In Chapter 13 cases, a confirmation hearing is a court hearing required by the Bankruptcy Code. Confirmation hearings are not held in Chapter 7 cases. The purpose of the confirmation hearing is to resolve any objection of the trustee, creditors and other parties to the debtor’s proposed Chapter 13 plan. If everyone is in agreement, the case is confirmed. If there is an unresolved objection to the plan by any party, a confirmation hearing will be held in order for the judge to address and rule on the party’s concerns.
In most Chapter 13 cases, the confirmation hearing does not actually occur. This is because the confirmation hearing is usually set far enough in advance (a month or so after the 341 meeting of creditors) that any objections can be addressed and resolved well in advance of the scheduled confirmation hearing. If there are no open objections to the confirmation of the Chapter 13 plan, the plan will be confirmed before the hearing date and thus the hearing will not be held since it is then unnecessary at that time.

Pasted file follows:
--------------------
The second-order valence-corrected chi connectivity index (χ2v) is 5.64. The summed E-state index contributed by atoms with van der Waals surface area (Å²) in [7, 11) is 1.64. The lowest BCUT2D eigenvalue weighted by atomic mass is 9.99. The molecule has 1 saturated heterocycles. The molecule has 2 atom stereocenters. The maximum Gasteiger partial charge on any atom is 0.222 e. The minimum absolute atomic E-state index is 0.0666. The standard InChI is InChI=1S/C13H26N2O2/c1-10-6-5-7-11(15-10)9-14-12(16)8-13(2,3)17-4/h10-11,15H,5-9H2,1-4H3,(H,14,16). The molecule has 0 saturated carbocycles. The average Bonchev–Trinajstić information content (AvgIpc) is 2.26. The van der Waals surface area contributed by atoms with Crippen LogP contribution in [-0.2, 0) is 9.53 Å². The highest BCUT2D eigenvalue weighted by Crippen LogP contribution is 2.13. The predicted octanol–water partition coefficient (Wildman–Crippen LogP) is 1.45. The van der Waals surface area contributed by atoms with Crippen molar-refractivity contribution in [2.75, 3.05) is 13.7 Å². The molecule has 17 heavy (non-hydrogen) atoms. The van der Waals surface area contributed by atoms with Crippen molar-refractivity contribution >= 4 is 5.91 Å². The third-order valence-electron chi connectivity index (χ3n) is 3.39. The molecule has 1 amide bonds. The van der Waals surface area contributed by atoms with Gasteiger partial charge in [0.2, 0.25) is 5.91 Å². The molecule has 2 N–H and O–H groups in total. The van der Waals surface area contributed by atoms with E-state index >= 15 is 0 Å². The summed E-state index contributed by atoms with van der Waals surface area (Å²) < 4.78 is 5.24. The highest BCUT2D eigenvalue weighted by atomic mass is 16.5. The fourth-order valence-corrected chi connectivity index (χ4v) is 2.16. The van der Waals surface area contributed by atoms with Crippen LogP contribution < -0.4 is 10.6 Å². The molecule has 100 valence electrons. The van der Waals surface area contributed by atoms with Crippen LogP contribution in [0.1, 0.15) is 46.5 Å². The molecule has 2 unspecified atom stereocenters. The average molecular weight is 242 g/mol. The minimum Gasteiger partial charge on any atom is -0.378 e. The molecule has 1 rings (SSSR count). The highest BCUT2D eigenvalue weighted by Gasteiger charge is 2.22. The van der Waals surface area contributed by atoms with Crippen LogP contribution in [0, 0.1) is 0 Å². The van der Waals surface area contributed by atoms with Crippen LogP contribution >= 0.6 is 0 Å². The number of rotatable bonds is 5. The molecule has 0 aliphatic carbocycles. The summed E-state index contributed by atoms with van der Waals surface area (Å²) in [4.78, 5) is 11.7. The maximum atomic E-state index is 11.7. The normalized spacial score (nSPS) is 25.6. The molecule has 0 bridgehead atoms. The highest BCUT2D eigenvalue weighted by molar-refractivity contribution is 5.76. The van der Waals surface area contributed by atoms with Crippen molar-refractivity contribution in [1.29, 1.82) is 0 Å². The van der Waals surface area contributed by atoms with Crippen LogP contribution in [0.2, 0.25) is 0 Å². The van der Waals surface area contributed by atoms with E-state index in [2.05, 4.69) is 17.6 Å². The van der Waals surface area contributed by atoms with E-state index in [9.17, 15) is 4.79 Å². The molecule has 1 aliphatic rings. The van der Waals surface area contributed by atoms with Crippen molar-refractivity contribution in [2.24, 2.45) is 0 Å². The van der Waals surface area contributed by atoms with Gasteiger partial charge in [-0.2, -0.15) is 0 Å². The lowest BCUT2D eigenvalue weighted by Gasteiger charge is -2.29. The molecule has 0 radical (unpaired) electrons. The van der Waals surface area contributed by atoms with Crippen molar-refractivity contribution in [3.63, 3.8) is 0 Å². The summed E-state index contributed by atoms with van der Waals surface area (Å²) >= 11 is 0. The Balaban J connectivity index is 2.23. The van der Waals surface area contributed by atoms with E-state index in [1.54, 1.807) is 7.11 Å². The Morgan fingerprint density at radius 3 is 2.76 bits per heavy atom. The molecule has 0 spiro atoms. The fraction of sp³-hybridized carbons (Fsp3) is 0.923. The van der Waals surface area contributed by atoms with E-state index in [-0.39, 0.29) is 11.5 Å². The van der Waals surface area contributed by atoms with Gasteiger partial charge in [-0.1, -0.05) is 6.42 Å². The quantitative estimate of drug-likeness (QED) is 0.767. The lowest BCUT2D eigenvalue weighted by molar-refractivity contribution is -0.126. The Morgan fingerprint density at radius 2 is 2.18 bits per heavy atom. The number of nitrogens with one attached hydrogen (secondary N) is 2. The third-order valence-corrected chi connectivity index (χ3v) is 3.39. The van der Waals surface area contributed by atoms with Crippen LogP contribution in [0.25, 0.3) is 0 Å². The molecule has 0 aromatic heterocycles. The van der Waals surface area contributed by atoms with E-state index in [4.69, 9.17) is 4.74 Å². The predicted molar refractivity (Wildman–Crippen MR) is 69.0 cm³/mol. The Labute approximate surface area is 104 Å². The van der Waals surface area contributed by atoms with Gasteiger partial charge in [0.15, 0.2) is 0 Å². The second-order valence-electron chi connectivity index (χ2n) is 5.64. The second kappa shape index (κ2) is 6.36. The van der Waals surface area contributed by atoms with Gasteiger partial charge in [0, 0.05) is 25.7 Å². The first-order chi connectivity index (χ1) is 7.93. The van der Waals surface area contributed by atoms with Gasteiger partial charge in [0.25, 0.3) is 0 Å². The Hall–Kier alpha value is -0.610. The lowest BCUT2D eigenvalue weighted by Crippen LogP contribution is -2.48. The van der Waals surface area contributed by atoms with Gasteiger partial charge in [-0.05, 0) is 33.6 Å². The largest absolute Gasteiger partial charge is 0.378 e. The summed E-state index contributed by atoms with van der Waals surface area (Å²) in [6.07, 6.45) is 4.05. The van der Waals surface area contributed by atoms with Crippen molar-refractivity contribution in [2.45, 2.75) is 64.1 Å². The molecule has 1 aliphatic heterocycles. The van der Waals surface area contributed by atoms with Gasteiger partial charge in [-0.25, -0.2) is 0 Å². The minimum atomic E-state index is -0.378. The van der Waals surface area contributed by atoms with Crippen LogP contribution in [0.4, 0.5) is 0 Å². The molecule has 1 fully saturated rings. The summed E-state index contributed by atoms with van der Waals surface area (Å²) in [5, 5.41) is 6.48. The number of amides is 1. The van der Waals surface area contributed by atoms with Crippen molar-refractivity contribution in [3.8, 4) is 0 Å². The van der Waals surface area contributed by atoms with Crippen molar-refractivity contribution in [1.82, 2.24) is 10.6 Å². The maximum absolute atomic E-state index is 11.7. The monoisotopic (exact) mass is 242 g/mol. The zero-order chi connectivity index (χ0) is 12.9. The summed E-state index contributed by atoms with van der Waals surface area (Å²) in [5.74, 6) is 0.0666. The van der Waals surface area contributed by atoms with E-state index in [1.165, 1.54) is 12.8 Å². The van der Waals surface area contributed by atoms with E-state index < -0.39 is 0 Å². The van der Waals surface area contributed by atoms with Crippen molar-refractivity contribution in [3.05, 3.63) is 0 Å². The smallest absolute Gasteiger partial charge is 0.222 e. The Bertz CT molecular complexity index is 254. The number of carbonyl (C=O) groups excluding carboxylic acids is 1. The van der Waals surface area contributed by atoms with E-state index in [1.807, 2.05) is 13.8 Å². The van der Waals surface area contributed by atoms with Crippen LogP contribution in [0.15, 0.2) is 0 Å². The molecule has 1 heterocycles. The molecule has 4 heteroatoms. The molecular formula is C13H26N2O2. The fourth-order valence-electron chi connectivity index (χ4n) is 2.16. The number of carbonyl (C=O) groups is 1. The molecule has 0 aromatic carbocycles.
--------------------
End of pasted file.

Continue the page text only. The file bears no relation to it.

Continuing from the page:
In other cases, there may be many issues to work out prior to the confirmation hearing, and additional time may be requested to resolve the issues. Often in such cases, the parties and the court will allow the confirmation hearing to be continued to a later date in order to allow additional time for the debtor’s attorney to resolve the outstanding issues.
If a confirmation hearing is held, the parties in interest, usually the debtor, the trustee, and the objecting creditor, will appear before the bankruptcy judge and present their arguments. Witnesses may be called and testimony taken. Depending on the nature of the issue, the judge may decide the issue at that time, or request additional briefing from the parties, or may defer her ruling and set another hearing to resolve threshold questions before ruling on the issues addressed at the confirmation hearing.